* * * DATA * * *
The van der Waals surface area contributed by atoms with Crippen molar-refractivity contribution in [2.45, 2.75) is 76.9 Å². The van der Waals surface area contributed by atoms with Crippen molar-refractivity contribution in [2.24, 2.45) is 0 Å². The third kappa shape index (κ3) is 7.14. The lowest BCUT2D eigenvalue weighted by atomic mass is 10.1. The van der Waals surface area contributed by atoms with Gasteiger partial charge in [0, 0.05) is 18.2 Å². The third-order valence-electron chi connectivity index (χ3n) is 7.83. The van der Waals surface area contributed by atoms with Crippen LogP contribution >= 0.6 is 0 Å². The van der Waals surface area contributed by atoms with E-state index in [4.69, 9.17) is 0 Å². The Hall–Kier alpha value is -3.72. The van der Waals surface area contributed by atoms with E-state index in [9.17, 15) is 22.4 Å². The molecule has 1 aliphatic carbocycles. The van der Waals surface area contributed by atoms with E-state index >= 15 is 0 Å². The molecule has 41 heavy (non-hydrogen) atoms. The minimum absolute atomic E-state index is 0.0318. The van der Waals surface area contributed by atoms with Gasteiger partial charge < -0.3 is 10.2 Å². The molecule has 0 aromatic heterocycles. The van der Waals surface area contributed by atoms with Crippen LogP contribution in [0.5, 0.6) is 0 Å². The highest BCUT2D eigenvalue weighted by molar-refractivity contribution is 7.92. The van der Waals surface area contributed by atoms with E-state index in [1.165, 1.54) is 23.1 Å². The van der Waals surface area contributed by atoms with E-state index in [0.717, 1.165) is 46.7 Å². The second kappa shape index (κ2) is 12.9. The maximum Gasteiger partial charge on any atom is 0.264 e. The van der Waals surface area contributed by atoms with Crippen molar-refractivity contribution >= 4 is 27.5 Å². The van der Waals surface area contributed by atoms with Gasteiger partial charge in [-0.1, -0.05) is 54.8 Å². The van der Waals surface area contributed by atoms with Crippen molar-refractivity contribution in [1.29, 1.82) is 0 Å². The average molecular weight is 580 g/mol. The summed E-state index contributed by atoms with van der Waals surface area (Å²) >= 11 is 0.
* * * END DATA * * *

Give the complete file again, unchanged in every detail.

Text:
The van der Waals surface area contributed by atoms with Crippen molar-refractivity contribution in [2.45, 2.75) is 76.9 Å². The van der Waals surface area contributed by atoms with Crippen molar-refractivity contribution in [2.24, 2.45) is 0 Å². The third kappa shape index (κ3) is 7.14. The lowest BCUT2D eigenvalue weighted by atomic mass is 10.1. The van der Waals surface area contributed by atoms with Gasteiger partial charge in [0, 0.05) is 18.2 Å². The third-order valence-electron chi connectivity index (χ3n) is 7.83. The van der Waals surface area contributed by atoms with Crippen LogP contribution >= 0.6 is 0 Å². The van der Waals surface area contributed by atoms with E-state index in [4.69, 9.17) is 0 Å². The Hall–Kier alpha value is -3.72. The van der Waals surface area contributed by atoms with E-state index in [9.17, 15) is 22.4 Å². The molecule has 1 aliphatic carbocycles. The van der Waals surface area contributed by atoms with E-state index >= 15 is 0 Å². The molecule has 41 heavy (non-hydrogen) atoms. The minimum absolute atomic E-state index is 0.0318. The van der Waals surface area contributed by atoms with Gasteiger partial charge < -0.3 is 10.2 Å². The molecule has 0 aromatic heterocycles. The van der Waals surface area contributed by atoms with Crippen LogP contribution in [0.5, 0.6) is 0 Å². The highest BCUT2D eigenvalue weighted by molar-refractivity contribution is 7.92. The van der Waals surface area contributed by atoms with E-state index in [1.165, 1.54) is 23.1 Å². The van der Waals surface area contributed by atoms with E-state index in [0.717, 1.165) is 46.7 Å². The second kappa shape index (κ2) is 12.9. The maximum Gasteiger partial charge on any atom is 0.264 e. The van der Waals surface area contributed by atoms with Crippen molar-refractivity contribution >= 4 is 27.5 Å². The van der Waals surface area contributed by atoms with Gasteiger partial charge in [-0.1, -0.05) is 54.8 Å². The van der Waals surface area contributed by atoms with Crippen molar-refractivity contribution in [1.29, 1.82) is 0 Å². The average molecular weight is 580 g/mol. The summed E-state index contributed by atoms with van der Waals surface area (Å²) >= 11 is 0.